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Another Side of Bob Dylan
The Kunstsammlungen Chemnitz is the First to Present the Superstar as a Painter



With The Drawn Black Series, the Kunstsammlungen Chemnitz has achieved a veritable coup, mounting the world's first exhibition of Bob Dylan's art. The spectacular show is supported by the Deutsche Bank Foundation, which with this involvement combines its two focal points of support: art and music.




Bob Dylan, Statue of Liberty, 2007
© 2007 Bob Dylan, courtesy Black Buffalo collection


Perhaps no one had actually asked him previously whether he wanted to show his pictures to the public. In any case, Ingrid Nössinger did, and now, eight months after contacting Bob Dylan, the ambitious general director of the Kunstsammlungen Chemnitz is presenting Dylan the painter. Nössinger had proved with the show Picasso et les femmes, which was also sponsored by the Deutsche Bank Foundation, that important exhibitions can be held at venues outside the usual art centers. Following the exhibition devoted to the French painter genius, now the Kunstsammlungen Chemnitz is staging the world premiere of works by the American song and dance man, as Dylan calls himself.



Bob Dylan, Guitar Player, 2007
© 2007 Bob Dylan, courtesy Black Buffalo collection


The show owes its origins to chance – and the fact that the museum director was on the ball. In New York, Ingrid Nössinger came across Drawn Blank, a narrow volume of black-and-white drawings Dylan had executed between 1989 and 1992, in the first years of his Never Ending Tour, which brought him across the United States, Mexico, Europe, and Asia. (He is still touring today, performing 80 to 100 concerts a year and as a consequence Dylan was not in Chemnitz, formerly known as Karl-Marx-Stadt, for the exhibition opening, but on stage in Chicago). Nössinger was so impressed by the quality of his drawings that she got in touch with Dylan. That flattered the reclusive superstar so much that he immediately agreed to have the works shown at the Kunstsammlungen Chemnitz.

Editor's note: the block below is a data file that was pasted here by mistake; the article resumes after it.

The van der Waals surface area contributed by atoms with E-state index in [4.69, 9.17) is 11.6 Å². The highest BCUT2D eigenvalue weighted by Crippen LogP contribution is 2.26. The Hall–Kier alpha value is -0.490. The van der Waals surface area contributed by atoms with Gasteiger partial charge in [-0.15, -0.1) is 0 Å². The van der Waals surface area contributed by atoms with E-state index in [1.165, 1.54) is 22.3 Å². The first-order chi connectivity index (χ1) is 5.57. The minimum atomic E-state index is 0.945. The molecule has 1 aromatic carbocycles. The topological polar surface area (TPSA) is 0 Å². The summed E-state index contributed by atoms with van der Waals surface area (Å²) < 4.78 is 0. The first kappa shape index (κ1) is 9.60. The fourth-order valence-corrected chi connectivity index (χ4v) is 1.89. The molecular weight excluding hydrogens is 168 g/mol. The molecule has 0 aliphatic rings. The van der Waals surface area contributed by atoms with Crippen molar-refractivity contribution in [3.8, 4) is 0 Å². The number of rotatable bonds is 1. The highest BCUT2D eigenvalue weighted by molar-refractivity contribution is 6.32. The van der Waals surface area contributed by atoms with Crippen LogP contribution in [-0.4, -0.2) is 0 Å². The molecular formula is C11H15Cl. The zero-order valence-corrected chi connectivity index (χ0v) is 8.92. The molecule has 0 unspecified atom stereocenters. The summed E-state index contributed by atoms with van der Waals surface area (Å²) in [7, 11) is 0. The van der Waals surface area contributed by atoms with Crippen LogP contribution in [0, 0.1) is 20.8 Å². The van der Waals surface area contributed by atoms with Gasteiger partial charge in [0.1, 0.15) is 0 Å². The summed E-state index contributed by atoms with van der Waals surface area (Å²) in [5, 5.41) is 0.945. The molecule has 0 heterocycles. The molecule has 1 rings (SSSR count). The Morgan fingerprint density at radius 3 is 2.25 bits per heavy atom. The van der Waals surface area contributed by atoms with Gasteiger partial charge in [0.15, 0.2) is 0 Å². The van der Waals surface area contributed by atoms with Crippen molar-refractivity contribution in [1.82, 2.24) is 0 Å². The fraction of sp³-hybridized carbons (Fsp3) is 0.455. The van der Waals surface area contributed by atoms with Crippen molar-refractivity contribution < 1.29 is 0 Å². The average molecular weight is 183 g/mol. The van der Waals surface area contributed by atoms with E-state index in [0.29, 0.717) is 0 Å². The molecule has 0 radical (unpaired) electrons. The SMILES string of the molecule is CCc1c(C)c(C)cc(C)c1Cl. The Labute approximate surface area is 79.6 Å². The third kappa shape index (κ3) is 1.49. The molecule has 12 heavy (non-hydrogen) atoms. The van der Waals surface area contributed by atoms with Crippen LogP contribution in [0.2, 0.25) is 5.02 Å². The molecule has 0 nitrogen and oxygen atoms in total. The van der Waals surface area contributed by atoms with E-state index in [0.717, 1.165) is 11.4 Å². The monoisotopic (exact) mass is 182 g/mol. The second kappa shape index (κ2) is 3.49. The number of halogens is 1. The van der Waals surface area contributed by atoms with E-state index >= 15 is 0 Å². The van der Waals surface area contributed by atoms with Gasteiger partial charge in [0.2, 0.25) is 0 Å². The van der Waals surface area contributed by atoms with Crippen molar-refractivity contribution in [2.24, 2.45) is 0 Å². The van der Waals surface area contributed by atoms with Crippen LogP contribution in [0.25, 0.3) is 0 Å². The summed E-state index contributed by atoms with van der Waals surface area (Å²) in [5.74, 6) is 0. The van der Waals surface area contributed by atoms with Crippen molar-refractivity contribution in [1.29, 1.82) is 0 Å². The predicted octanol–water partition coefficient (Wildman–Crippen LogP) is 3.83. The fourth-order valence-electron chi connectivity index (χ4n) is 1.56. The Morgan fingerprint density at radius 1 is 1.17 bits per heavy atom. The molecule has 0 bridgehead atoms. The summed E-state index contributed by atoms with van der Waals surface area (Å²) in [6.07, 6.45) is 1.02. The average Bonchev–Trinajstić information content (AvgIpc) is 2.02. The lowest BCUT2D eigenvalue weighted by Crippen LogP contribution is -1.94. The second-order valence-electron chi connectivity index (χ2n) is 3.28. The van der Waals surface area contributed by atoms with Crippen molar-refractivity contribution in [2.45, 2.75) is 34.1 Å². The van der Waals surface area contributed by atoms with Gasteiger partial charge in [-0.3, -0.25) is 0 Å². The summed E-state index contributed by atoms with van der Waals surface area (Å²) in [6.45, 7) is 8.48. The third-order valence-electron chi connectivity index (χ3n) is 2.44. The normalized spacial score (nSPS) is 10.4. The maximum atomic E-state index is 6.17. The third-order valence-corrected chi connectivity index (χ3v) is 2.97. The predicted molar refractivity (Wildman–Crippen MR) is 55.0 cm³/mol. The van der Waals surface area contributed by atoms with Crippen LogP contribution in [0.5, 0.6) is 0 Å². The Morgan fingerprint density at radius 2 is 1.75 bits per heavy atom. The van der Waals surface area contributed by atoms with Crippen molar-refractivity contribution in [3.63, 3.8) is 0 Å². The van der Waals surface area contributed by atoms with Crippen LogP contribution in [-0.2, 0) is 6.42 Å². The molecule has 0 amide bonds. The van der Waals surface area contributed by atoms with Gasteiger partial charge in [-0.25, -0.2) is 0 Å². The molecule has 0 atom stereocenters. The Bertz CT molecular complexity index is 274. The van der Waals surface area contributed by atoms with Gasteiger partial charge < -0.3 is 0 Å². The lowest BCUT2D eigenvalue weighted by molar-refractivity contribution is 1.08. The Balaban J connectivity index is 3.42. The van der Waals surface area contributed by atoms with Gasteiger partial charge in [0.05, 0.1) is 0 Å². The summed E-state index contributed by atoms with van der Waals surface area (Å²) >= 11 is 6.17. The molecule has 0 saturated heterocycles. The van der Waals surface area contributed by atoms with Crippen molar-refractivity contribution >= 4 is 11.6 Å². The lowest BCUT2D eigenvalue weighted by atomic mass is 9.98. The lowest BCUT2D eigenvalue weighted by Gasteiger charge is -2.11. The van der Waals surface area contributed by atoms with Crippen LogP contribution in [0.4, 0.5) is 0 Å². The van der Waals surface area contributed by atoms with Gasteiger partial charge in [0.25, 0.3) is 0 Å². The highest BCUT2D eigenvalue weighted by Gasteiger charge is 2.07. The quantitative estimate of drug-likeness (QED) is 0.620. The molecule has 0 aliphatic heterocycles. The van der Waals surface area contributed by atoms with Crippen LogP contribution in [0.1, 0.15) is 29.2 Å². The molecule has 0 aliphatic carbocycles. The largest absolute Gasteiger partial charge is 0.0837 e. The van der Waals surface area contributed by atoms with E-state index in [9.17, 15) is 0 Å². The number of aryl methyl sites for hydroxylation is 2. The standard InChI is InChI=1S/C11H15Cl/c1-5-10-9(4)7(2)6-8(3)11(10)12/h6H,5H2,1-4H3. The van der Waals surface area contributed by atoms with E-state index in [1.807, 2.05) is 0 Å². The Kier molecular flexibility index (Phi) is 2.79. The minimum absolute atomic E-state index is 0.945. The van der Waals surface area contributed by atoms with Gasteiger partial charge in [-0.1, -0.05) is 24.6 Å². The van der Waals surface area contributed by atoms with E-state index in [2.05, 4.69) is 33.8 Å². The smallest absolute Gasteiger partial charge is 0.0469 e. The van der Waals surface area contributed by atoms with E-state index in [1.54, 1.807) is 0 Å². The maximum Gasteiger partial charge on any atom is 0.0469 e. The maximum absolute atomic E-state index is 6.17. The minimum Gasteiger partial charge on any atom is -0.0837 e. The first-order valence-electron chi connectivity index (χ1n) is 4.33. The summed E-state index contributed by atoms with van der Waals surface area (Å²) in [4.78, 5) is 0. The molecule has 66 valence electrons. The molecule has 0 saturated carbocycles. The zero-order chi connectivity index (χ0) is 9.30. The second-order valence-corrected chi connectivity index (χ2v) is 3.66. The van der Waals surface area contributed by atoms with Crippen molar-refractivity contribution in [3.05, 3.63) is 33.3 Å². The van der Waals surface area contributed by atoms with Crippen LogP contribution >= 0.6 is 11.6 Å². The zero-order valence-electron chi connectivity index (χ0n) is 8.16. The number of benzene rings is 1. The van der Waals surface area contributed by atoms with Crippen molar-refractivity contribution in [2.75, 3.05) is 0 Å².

Bob Dylan, Man on a Bridge, 2007
© 2007 Bob Dylan, courtesy Black Buffalo collection


He had his pencil and charcoal sketches digitally transferred to laid paper and subsequently colored them. He did several variations of some of his motifs – street scenes, portraits of chance acquaintanceships, landscapes, interiors – experimenting with the coloration or adding new figures. The result was dynamic cover versions of his drawings – similar to what he has done for years with his old songs, which he continually reinterprets in different ways when he plays them live. In just a few months 322 sheets emerged, of which 170 are on view in the The Drawn Blank Series.



Bob Dylan, Woman in Red Lion Pub, 2007
© 2007 Bob Dylan, courtesy Black Buffalo collection



The expressive drawings executed on tour fit in perfectly with the Kunstsammlungen's exhibition program, which includes important solo shows of works by classic artists such as Kirchner and Feininger, as well as contemporary artists like Baselitz, to which the museum devoted an entire room. The Dylan presentation follows the Baselitz show, and is on exhibit until the beginning of February. In his drawings, the 66-year-old singer recorded things that caught his eye on tour. Most of the motifs are everyday ones: a side street in Chicago, feet in flip flops, a woman sitting at the counter in a bar, a bearded man wearing a bright blue coat whom Dylan encountered on a bridge, and time and again views from the windows of hotels – in Venice, in Reno, in Mexico. From balconies, through portholes or grilled windows, the musician constantly sees new things at the places where he stays for a few days. Dylan remains a distanced observer, often capturing the activity from an elevated position. He doesn't participate in what is going on in front of him.


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